River of Life, River of Death: The Ganges and India’s Future
Victor Mallet Oxford University Press (2017)
How has India’s mighty Ganges river become a conduit for “the industrial effluents of Kanpur, the sewage of Varanasi, and the garbage of Patna and Calcutta”? Victor Mallet explores some ferociously muddied waters through lenses geographical, political and religious. He finds vast challenges, from the prevalence of the bacterial enzyme NDM-I, implicated in antibiotic resistance, to wild bureaucratic promises. But with many Indian policymakers concerned about the state of a waterway supporting 450 million people, Mallet is cautiously hopeful for more-synchronized political will.
How We Talk: The Inner Workings of Conversation
N. J. Enfield Basic (2017)
Out of every 60 words we speak, one will be ‘um’ or ‘uh’. Such patterns of behaviour, argues linguist N. J. Enfield in this assured study on the science of dialogue, are predictable and cross-cultural — a “conversation machine” that drives verbal communication worldwide. Each exchange, he argues, is a demonstration of distributed cognition, a process of give, take and observation in which ‘meaningless’ words may regulate conversational traffic. From the universality of ‘huh?’ to the imperative of time, Enfield opens a window on linguistic dimensions far beyond grammar.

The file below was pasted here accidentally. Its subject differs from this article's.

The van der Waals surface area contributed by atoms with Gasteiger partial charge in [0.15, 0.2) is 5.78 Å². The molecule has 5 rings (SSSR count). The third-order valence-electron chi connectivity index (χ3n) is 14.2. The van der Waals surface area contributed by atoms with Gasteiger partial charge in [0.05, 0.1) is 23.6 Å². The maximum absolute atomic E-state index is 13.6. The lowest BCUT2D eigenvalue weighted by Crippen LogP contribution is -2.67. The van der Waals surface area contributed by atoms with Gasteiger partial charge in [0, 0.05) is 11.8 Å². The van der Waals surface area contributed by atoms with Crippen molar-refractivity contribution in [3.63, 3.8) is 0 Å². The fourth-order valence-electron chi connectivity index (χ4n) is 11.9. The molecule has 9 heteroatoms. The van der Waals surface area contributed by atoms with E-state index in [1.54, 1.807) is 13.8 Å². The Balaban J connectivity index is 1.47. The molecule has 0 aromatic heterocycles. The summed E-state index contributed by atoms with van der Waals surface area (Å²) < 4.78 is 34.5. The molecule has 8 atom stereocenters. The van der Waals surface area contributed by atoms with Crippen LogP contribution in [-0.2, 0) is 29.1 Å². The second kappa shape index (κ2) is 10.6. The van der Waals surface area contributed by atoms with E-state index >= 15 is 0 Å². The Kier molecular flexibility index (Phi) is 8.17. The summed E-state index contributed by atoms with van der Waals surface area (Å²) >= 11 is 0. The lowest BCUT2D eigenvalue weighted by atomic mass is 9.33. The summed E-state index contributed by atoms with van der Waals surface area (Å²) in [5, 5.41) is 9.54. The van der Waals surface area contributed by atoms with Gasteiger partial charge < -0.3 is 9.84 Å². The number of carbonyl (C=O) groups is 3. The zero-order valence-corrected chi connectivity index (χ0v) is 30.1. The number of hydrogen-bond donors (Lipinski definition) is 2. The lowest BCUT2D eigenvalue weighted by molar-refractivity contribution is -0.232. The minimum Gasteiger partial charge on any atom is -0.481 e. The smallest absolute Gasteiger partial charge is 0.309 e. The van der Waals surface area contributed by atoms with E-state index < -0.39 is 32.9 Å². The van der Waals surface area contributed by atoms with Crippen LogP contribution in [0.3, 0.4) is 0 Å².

Eli Greenbaum ForeEdge (2017)
Over the past decade, herpetologist Eli Greenbaum has tracked shifts in biodiversity in the Democratic Republic of the Congo — a country haunted by Belgian colonial atrocities and riven by a recent war that claimed 5 million lives. Thus, Greenbaum’s account of a 2008 expedition with Congolese colleague Chifundera Kusamba and a crack team of local rangers is much more than derring-do among prodigious natural riches: it is also a meditation on how colonial power seeds violence. A valuable record of conflict and conservation at a time of climate change and population pressures.
I, Mammal: The Story of What Makes Us Mammals
Liam Drew Bloomsbury Sigma (2017)
As former neurobiologist Liam Drew reminds us in this splendid evolutionary study, humans belong to an exclusive club, along with aardvarks and bumblebee bats. Mammalia, a vertebrate class 210 million years old, boasts more than 5,000 species with intriguing traits such as mammary glands. Drew is a wry guide to wonders such as the evolution of the scrotum and the epic journey of marsupial newborns. But, at heart, his is an erudite analysis of organisms as “Russian dolls of biological identity”, whose ancient, intricate lineages make any extinction all the grimmer.
The Quotable Darwin
Edited by Janet Browne Princeton University Press (2017)
“At last gleams of light have come … I think I have found out (here’s presumption!) the simple way by which species become exquisitely adapted to various ends.” Thus, Charles Darwin to botanist Joseph Dalton Hooker in an 1844 letter — just one gem from Janet Browne’s selected excerpts. Darwin vividly emerges as a crack shot with a tin ear for music, a loving father, a would-be anthropologist struggling to understand indigenous peoples and the consummate scientist, working “from a sort of instinct to try to make out truth”.
Nature 551, 563 (2017)